Films and videos don’t always gain a cult following because they’re good. Case in point is the “Star Wars Holiday Special” (1978), the first official spin-off which was only broadcast once and never released on home video. George Lucas was rumored to have been personally involved in keeping it hidden since he considered it such an embarrassment. Because of its rarity and underground status, bootlegs of the original broadcast were long sought after by fans of Star Wars and obscure cinema.
As holiday specials go, it has a fairly standard flimsy narrative that strings together a variety of celebrity cameos, comedic skits and musical numbers. What sets it apart are appearances by all the main characters of the film and the strained attempt to fit them into a 70s holiday variety program. Comedians like Bea Arthur, Art Carny, and Harvey Korman or musicians like Diahann Carroll and Jefferson Starship don’t seem to belong in the same universe of Star Wars much less the same television program. Though much of the comedy and guest appearances fall flat and the production as a whole reeks of crass commercialism and cloying sentimentality, it does have moments of inspired weirdness that might make it worth seeing by hardcore Star Wars fans, paracinephiles, and/or stoners.
This is a 15 minute “fan edit” version of the Star Wars Holiday Special:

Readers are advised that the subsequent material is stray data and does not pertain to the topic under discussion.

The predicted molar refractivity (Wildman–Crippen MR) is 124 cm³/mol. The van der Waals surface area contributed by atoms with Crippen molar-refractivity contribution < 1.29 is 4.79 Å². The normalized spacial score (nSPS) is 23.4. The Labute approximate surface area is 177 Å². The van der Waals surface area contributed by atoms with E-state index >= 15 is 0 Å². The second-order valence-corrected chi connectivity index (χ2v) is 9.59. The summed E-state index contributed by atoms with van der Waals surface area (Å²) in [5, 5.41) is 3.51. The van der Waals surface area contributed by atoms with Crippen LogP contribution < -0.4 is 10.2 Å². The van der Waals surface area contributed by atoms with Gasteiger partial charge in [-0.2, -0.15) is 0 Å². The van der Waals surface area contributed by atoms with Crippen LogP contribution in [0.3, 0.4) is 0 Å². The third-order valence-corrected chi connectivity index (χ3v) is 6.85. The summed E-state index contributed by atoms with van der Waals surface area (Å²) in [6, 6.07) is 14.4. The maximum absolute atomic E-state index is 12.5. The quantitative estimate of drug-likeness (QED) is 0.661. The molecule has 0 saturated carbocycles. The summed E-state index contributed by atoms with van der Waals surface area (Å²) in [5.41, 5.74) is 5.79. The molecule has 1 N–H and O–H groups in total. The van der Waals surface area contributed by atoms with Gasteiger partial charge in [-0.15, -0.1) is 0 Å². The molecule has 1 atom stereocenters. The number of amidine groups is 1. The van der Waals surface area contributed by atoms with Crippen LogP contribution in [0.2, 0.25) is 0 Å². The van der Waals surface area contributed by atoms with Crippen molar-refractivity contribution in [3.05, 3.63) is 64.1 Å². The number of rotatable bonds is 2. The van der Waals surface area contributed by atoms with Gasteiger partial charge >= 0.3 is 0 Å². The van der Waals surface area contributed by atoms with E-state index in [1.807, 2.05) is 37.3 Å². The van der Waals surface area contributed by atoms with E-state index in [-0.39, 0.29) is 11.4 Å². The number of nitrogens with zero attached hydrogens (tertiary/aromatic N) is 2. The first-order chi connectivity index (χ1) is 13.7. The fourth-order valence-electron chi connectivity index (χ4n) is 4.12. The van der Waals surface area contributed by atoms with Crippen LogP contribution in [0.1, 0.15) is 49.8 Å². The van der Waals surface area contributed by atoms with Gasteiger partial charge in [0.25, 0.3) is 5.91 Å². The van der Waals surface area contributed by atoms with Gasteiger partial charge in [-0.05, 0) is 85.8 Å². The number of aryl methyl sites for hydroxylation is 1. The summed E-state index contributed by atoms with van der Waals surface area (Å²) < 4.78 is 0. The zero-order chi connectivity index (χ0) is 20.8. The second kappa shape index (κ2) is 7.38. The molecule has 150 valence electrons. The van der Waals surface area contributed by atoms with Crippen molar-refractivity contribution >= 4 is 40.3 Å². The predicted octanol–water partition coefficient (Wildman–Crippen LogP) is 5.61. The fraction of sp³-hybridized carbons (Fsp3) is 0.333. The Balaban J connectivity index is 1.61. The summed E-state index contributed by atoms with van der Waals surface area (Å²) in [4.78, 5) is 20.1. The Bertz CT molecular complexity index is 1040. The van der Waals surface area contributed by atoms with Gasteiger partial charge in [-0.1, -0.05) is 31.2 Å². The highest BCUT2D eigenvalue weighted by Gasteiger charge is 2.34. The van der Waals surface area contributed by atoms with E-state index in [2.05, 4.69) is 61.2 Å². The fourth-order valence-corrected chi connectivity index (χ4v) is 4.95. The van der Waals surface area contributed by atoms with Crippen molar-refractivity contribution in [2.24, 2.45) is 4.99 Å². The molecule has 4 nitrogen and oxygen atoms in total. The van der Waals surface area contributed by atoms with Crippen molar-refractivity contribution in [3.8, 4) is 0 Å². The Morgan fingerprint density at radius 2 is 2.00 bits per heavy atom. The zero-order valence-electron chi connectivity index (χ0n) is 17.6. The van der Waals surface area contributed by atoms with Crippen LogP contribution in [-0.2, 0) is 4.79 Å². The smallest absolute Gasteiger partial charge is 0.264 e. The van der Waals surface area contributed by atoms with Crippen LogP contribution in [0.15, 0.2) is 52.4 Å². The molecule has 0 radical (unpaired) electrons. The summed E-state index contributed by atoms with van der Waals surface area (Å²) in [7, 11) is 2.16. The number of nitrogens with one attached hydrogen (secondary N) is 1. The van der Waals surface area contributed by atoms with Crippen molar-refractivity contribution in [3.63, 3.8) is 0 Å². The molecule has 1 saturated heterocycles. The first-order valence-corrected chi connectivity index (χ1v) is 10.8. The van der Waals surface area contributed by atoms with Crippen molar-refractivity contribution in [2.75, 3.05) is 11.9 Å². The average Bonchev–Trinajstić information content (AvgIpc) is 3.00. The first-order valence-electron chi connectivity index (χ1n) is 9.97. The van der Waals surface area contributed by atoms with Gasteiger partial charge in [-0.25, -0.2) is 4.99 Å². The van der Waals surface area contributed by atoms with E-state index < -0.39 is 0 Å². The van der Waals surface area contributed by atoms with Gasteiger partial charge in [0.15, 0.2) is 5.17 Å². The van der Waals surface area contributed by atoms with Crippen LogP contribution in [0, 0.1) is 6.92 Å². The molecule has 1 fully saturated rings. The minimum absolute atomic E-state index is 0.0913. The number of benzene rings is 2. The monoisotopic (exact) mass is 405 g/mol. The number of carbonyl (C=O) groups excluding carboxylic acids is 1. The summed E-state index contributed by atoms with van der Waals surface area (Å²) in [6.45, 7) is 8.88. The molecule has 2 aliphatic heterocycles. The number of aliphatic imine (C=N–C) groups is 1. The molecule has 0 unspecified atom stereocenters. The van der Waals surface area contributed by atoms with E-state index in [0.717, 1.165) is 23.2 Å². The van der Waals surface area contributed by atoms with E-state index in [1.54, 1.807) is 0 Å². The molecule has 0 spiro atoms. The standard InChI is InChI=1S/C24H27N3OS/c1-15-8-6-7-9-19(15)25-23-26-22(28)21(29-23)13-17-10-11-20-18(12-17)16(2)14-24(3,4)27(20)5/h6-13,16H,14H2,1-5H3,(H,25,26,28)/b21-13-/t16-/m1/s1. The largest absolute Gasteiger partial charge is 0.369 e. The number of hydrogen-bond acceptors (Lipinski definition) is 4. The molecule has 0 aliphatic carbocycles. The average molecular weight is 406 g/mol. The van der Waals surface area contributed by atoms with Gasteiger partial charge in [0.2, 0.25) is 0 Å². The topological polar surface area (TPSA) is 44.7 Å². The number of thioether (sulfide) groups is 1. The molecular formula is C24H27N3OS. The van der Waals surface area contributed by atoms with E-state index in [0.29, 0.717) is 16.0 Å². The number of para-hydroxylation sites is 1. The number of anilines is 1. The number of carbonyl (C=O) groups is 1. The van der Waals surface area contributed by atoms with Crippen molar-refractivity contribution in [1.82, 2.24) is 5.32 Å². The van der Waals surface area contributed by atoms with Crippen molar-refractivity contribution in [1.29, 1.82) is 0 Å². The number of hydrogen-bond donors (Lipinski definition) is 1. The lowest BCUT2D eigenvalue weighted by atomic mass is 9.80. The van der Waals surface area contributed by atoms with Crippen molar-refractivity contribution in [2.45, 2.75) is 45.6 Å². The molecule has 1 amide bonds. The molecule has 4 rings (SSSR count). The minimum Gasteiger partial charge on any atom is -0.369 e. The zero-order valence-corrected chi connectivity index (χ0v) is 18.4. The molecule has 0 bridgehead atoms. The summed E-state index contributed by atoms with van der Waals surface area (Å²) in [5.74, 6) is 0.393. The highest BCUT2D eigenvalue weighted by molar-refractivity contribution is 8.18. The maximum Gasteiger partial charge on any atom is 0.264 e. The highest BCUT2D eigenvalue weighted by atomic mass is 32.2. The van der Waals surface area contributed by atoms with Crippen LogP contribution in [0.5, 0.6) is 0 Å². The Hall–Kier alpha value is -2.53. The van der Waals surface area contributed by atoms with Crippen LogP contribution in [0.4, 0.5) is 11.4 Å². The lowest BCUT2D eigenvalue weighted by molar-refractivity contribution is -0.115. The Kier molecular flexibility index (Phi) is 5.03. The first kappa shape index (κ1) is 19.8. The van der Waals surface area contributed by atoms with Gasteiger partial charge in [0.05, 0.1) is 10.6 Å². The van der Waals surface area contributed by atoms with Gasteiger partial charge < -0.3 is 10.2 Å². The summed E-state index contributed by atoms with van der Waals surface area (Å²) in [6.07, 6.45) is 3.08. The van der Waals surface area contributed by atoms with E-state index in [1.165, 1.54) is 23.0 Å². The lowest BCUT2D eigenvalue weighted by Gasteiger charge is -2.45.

In contrast to the Star Wars special, the “Pee Wee’s Playhouse Christmas Special” (1988) is an example of how similar holiday tropes can be used more creatively towards an equally bizarre but more satisfying end result. The campy, self-aware and subtly subversive tone of Pee Wee’s Playhouse is better suited for the “pop culture mash-up” aspect of holiday specials than the more self-contained world of Star Wars. It also helps that Pee Wee’s show is written with more humor and wit and features an eclectic mix of guests who all seem to be having fun.
The roster of celebrities include Annette Funicello, Frankie Avalon, Grace Jones, K.D. Lang, Little Richard, Cher, Magic Johnson, Whoopi Goldberg, Oprah Winfrey, Charo and Laurence Fishburne among others. Like Pee Wee, they’re iconic and have collective appeal that transcends age, race and gender. They’re also perfect guest stars for a throwback to televised holiday events of the past with a postmodern and absurdist sensibility.